Some Christians think that they believe in Christ and follow His teachings, but in fact they neither believe in Christ nor follow His teaching. If they truly believed, they would live by faith; but they don’t live the way Christ commanded. Whoever truly believes in Christ also believes in His word. But some Christians don’t quite believe His words: They believe in some, but not in others. For example, it’s said of our Lord Jesus Christ that He came to destroy the works of the devil, that He deprived him of his power and gave Christians a weapon against him—His Cross, before which the devil trembles and shakes, unable to bear to gaze upon its power. But some Christians don’t believe this. They’re ashamed of the Cross of Christ and don’t properly make the Sign of the Cross over themselves, but instead wildly flail their hand about, which arouses not fear in the demons, but laughter, because they don’t fear such flailing. This is what the great Church teacher St. John Chrysostom says about it.
And in our times, there are Christians who don’t even recognize the existence of demons at all, and thereby testify that they believe neither in Christ Himself, Who drove out demons, nor in the Holy Apostles, who were given such power over the impure spirits by Christ, nor in the teaching of the Church, which, through the Fathers and Church teachers, clearly depicts how evil and vile these spirits of malice are, and what trickery they use to seduce Christians.
The book of the ancient Fathers, called The Prologue, speaks about this. St. Niphon, who became a monk at a young age, lived a virtuous life in labors, fasting, vigil, and prayer. And he was vouchsafed to receive the gift of clairvoyance from God for such a life: He knew the secrets of human hearts, openly spoke with angels, and saw demons. Having built a church in honor of the Most Holy Theotokos, he converted many unbelievers to faith in Christ.
Unable to endure St. Niphon turning so many pagans away from his charms, the devil also plotted to turn Christians away from the Church. By demonic suggestion, some ludicrous games were organized in the city, and Christians started gathering there, leaving church. It was revealed to St. Niphon by the following vision what moral danger young Christians were facing. He saw satan, who, having turned his demons into men, sent them to the city in a large crowd. Some of the demons banged timbrels, others clanked, others played panpipes, and some wore masks.
This crowd went to the city to entertain and amuse the people. At the same time, St. Niphon saw the demons driving Christians to the games with iron rods, and others drew them with hooks driven into their hearts. And if any of the Christians paid these buffoons, their names were recorded and sent to satan, saying: “These Christians have now become your tributaries and will be condemned with us.” St. Niphon tearfully returned to church. When they asked him why he was so sorrowful, he told them: “Listen, brethren! Whoever has fallen in love with these games has fallen under demonic enticement.” After that, he forbade the demons, and they disappeared (The Prologue, December 23).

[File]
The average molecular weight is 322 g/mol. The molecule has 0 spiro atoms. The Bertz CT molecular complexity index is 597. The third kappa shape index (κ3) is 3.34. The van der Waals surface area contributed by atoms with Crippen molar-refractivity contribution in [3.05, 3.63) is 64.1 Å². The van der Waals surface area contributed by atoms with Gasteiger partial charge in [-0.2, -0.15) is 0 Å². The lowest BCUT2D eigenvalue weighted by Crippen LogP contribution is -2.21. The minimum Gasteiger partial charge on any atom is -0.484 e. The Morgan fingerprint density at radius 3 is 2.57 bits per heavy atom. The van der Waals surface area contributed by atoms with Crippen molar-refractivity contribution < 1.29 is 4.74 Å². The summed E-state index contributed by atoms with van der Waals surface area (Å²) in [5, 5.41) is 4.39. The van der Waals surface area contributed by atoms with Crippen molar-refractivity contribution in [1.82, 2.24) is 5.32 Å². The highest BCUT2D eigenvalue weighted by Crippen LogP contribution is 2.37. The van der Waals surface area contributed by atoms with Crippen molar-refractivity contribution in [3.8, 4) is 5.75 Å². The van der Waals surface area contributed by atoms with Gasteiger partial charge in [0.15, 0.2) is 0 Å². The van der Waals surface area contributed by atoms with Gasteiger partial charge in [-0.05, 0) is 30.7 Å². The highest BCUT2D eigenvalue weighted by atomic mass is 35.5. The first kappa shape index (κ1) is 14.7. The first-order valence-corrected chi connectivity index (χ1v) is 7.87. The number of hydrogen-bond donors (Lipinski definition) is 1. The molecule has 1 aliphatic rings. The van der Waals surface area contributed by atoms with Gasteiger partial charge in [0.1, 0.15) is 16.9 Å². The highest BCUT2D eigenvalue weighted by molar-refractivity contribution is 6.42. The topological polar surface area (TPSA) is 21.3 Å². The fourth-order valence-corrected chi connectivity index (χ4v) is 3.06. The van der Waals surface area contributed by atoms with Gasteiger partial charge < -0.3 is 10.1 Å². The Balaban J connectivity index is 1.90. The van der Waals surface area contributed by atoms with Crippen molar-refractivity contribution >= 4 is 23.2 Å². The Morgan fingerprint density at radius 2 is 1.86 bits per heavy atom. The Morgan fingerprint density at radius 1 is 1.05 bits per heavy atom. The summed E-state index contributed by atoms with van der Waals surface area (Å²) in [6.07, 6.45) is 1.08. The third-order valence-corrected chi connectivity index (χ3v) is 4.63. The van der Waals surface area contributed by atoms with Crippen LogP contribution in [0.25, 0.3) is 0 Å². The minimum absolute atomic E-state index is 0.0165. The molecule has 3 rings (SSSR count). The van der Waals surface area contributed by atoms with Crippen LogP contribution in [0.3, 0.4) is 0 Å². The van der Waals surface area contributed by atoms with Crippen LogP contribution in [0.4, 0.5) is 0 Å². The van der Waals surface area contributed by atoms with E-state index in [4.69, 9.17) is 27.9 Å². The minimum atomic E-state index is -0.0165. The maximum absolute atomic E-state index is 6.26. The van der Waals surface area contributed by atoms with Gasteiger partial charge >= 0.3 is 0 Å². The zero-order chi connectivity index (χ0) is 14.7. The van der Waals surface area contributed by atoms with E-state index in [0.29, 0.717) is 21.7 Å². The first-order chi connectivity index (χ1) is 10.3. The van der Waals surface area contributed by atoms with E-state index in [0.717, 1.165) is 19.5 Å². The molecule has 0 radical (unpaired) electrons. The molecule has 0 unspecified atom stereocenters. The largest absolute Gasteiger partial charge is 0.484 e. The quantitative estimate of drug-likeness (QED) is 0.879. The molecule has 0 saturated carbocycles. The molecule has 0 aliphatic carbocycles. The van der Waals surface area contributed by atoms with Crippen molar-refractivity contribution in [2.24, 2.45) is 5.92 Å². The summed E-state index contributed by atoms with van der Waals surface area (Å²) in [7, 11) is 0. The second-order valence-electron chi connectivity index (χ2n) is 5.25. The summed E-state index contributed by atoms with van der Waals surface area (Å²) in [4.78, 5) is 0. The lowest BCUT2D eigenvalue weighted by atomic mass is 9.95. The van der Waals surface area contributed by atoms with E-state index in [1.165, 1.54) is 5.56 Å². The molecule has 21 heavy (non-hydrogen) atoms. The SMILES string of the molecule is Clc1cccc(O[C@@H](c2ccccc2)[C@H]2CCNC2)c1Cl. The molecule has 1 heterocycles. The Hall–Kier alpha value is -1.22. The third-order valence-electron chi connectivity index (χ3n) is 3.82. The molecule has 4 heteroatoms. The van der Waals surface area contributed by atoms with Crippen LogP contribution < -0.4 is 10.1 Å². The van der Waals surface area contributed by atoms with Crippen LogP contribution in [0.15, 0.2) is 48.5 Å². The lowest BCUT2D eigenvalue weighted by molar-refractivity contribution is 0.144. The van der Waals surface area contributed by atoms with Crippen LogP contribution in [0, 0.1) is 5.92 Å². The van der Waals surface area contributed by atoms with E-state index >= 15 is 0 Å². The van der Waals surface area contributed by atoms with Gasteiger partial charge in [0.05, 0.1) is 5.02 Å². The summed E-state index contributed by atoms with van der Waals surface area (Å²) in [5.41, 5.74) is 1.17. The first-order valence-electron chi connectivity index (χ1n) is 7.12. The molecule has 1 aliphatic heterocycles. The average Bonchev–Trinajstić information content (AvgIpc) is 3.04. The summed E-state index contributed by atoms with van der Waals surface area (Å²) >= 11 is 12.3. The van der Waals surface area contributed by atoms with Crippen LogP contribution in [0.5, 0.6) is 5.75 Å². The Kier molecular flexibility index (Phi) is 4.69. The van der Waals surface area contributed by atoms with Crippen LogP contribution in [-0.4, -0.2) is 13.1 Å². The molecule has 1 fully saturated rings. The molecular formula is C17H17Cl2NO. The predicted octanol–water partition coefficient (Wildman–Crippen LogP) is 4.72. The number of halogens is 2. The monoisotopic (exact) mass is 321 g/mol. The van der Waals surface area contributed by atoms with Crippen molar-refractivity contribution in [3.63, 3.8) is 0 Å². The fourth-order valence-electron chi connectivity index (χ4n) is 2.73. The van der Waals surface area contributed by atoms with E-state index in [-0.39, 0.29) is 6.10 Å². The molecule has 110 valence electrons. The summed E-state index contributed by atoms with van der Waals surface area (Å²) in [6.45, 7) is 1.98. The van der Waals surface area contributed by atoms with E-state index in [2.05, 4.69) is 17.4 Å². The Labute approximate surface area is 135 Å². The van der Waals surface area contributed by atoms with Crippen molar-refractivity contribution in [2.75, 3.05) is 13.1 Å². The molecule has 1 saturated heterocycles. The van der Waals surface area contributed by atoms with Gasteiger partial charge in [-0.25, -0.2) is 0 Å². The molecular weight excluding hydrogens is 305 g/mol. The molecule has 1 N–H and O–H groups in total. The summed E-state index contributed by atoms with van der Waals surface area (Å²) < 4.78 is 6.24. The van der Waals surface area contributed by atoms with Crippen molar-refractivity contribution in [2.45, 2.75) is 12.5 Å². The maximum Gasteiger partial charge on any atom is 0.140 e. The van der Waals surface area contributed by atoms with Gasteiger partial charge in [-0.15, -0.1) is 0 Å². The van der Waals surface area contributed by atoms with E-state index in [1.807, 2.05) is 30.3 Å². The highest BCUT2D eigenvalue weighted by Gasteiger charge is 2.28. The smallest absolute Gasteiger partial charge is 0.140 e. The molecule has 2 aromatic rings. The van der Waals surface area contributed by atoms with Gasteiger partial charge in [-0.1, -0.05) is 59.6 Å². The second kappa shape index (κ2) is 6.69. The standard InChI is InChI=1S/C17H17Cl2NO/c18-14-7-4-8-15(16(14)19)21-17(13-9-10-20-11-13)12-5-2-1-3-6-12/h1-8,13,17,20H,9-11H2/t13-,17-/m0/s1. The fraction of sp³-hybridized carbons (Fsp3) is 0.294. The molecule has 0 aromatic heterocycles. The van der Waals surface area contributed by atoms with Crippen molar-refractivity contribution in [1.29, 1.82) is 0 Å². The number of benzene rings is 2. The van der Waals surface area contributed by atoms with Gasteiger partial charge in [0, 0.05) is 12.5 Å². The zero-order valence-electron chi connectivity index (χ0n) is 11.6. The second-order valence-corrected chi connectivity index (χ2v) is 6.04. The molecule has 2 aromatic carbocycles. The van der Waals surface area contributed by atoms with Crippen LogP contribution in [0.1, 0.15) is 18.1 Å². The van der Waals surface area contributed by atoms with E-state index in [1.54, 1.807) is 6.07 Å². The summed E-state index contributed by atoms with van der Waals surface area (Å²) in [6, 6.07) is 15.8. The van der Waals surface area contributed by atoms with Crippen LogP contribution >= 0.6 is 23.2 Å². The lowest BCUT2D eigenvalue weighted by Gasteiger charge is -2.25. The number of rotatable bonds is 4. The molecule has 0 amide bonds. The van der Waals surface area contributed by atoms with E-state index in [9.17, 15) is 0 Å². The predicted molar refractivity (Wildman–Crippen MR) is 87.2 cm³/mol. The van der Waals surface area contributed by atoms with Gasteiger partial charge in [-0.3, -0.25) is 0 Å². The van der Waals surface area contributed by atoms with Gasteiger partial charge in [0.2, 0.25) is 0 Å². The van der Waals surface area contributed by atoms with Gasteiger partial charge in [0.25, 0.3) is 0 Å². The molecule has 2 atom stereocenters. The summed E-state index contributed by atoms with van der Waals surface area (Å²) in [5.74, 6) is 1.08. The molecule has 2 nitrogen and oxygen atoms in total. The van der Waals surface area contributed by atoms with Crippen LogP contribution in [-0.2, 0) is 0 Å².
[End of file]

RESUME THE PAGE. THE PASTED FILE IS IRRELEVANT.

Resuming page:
And note, brethren, the temptation that our cities and villages are exposed to, where they arrange traveling shows and circuses for empty and seductive spectacles. If The Prologue calls games with timbrels and farcical performances demonic, then what should we call the performances they put on in our traveling shows and other places made for entertaining spectacles?
The above story says that demons used timbrels, fifes, bells and whistles, and various ridiculous performances to seduce Christians, and doesn’t the same thing happen in our cities, and often enough in our villages too?
The demons organized such games there in order to distract Christians from the Church. Is it not for the same purpose that they organize similar performances here, and at a time when Christians are called to church for prayer? Is this not a profanation of the sanctity of the Lord’s days and of Christian worship, when the sounds of timbrels and other musical instruments, the cries of children’s voices, the applause of the audience of all ages are heard in entertainment halls at the same time when the faithful are called to prayer by the sound of bells in church, and when hymns of praise are sung in church in honor of Him Who abolished the devil’s charms with His Cross and granted joy to the world by His Resurrection?
In the above story it’s said that the devil envied the fact that the inhabitants of the city of Persin, having abandoned service to him, began to gather in church to pray and hear Christian teaching. Is it not out of the same envy that he arranges temptations for Christians in our cities and villages, where piety has noticeably begun to increase lately, where the people have started go to church and extra-liturgical talks more than before, and where they give their children soul-profiting books to learn to read and write?
In the above story it’s said that the demons wrote down the names of those Christians who paid minstrels for performances and sent these lists to satan as evidence against Christian on the day of the Dread Judgment.
May the lovers of spectacles who use their savings to pay actors fear this! Let them give the excess of their gains not into the hands of satan unto their reproof, as the story of the Fathers talks about, but to Christ the Savior, by the hands of elderly widows, infirm elders, and in general everyone who truly needs help, of which there are many among us.